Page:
Researchers find DOZENS of security flaws in LTE networks that let attackers eavesdrop on user data and send fake texts
- Researchers used a method called ‘fuzzing’ to find security flaws in LTE networks
- They found 36 vulnerabilities, one of which lets attackers eavesdrop on data
- Other security issues include spoofed texts and cutting off network access
Researchers in South Korea have discovered 36 new vulnerabilities in LTE networks.
The flaws range in severity, but one of the worst examples could allow attackers to eavesdrop on user data traffic.
A team of researchers from the Korea Advanced Institute of Science and Technology conducted the study and their findings are laid out in a new 16-page report.
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Researchers have discovered 36 new vulnerabilities in LTE networks. The flaws range in severity, but one of the worst examples could allow attackers to eavesdrop on user data traffic
Researchers spotted the vulnerabilities by using a technique called ‘fuzzing.’
This involves sending massive amounts of data, or ‘fuzz,’ to a test subject with the objective of pinpointing security loopholes.
They used a tool called ‘LTEfuzz’ to discover the particular exploits in LTE networks.
‘LTEFuzz successfully identified 15 previously disclosed vulnerabilities and 36 new vulnerabilities in design and implementation among the different carriers and device vendors,’ the report states.
Through a series of proof-of-concept attacks against operational LTE networks, they found a range of vulnerabilities.
One particular attack seeks to disconnect the user from their mobile network, while another sends spoofed SMS messages.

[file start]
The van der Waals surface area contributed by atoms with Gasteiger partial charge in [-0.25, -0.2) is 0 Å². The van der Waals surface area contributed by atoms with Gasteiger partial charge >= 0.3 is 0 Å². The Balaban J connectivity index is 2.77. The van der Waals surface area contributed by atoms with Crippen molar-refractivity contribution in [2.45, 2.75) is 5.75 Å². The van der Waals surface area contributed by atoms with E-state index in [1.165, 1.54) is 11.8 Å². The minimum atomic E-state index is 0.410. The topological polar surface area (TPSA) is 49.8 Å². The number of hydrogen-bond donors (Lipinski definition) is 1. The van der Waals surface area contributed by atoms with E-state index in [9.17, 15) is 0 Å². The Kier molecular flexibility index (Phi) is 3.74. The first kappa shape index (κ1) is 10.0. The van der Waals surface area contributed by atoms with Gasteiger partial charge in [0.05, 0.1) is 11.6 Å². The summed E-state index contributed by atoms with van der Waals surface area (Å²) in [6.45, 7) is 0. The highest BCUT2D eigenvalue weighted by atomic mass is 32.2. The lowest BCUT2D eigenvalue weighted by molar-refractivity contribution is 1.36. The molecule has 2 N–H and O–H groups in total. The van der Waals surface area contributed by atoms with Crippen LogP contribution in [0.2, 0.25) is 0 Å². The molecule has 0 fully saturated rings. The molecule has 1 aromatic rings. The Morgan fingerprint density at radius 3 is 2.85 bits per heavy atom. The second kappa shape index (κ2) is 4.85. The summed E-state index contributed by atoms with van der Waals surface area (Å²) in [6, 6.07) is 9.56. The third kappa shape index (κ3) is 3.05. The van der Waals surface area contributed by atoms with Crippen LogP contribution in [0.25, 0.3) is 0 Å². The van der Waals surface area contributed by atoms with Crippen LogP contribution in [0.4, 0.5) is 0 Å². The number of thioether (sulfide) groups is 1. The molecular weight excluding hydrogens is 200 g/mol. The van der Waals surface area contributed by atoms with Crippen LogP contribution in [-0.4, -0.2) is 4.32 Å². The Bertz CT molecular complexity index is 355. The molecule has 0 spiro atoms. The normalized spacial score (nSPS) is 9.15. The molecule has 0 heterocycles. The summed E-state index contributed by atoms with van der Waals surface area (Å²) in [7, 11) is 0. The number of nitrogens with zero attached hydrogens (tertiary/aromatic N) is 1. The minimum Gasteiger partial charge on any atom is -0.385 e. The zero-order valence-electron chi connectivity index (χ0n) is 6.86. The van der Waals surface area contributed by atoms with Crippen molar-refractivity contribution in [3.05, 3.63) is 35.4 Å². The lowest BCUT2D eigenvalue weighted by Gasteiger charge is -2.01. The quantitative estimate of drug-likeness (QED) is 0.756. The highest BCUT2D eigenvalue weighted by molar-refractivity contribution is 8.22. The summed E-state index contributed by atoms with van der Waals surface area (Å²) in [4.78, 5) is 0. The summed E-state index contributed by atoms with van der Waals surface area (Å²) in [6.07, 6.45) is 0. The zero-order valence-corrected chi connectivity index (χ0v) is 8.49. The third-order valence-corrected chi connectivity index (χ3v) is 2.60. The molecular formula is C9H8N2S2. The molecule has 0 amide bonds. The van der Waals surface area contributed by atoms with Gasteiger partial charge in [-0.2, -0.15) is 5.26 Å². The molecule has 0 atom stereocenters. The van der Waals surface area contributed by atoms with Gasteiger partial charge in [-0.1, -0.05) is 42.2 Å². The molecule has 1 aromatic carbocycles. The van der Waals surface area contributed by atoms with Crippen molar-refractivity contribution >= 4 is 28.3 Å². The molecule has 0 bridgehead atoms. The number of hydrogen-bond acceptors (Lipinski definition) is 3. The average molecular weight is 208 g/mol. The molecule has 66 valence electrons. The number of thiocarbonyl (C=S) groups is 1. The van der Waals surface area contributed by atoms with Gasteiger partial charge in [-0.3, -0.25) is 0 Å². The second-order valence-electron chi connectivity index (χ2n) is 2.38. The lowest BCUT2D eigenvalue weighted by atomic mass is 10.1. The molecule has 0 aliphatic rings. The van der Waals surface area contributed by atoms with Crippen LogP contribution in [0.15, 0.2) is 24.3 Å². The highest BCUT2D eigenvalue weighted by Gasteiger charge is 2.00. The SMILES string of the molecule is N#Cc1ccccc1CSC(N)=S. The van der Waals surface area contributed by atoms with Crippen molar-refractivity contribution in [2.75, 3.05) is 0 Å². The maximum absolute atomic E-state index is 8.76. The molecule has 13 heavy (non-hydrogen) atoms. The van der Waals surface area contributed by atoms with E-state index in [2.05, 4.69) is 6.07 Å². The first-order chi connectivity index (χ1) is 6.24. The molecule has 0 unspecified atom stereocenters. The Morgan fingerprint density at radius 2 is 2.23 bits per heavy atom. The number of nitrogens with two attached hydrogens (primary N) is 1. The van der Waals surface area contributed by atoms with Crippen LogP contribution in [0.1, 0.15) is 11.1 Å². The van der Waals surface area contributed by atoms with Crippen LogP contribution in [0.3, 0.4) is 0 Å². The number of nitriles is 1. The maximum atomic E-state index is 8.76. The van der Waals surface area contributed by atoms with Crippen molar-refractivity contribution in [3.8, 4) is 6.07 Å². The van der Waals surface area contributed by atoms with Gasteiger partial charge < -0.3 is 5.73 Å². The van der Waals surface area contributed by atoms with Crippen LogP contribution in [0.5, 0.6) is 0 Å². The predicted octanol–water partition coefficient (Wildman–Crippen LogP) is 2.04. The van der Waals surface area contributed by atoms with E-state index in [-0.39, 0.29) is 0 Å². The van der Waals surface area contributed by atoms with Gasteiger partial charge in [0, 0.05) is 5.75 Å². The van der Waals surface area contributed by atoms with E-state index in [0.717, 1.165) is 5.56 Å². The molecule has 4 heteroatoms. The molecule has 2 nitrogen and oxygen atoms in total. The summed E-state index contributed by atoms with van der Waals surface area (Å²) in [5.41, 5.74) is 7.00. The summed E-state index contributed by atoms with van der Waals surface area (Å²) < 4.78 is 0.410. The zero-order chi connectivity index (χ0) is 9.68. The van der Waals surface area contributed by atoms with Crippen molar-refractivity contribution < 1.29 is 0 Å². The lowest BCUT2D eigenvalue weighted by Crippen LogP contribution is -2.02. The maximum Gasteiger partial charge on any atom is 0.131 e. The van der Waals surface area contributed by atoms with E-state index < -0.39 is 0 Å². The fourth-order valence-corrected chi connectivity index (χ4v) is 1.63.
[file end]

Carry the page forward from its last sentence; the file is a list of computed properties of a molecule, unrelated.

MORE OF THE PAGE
A team of researchers from the Korea Advanced Institute of Science and Technology conducted the study and their findings are laid out in a new 16-page report
Pictured is a graphic breaking down how ‘fuzzing’ operates. Fuzzing involves sending massive amounts of data, or ‘fuzz,’ to a test subject with the objective of pinpointing security loopholes
The third, and perhaps most concerning, security flaw lets attackers manipulate and eavesdrop on user data traffic.
Researchers also found that the security issues can vary based on different factors.
For example, one carrier can have different vulnerabilities on two different pieces of networking hardware.
Additionally, one piece of networking equipment can experience different vulnerabilities when used by two separate carriers.
A comprehensive report detailing the researchers’ full findings will be presented at the IEEE Symposium on Security and Privacy in late May.
The research comes as many carriers are moving to adopt next-generation 5G networks.
5G mobile networks are said by many to be more secure than LTE or 4G networks, but security experts have already identified flaws.
WHAT ARE THE SECURITY FLAWS IN 4G AND 5G NETWORKS?
A team of researchers have discovered three new vulnerabilities in both 4G and 5G networks that could allow anyone to intercept your phone calls, fake text messages and track your location.
The worst of the three attacks, called Torpedo, takes advantage of a flaw in a network’s paging protocol.
Paging protocols comprise the system that notifies phones of incoming calls and texts.
The researchers discovered that if they placed and cancelled a flurry of phone calls over a short time period, it would send a paging message without alerting the phone owner to an incoming call.
In doing so, the attacker is able to track the victim’s location.
To carry out the Torpedo attack, all it takes is a $200 device to place the calls.
The Piercer flaw allows the attacker to associate a victim’s phone number with their international mobile subscriber identity (IMSI), or a device’s ‘persistent identity.’
By learning their IMSI, it enables the attacker to further keep track of the user’s location.
The final vulnerability, called IMSI-Cracking, is achieved via a brute force attack, wherein automated software is used to decode encrypted data.
It allows attackers to crack the device owner’s IMSI on a 5G network and enables all kinds of snooping, including those used by ‘stingrays,’ or tracking devices used by police to monitor someone’s real-time location.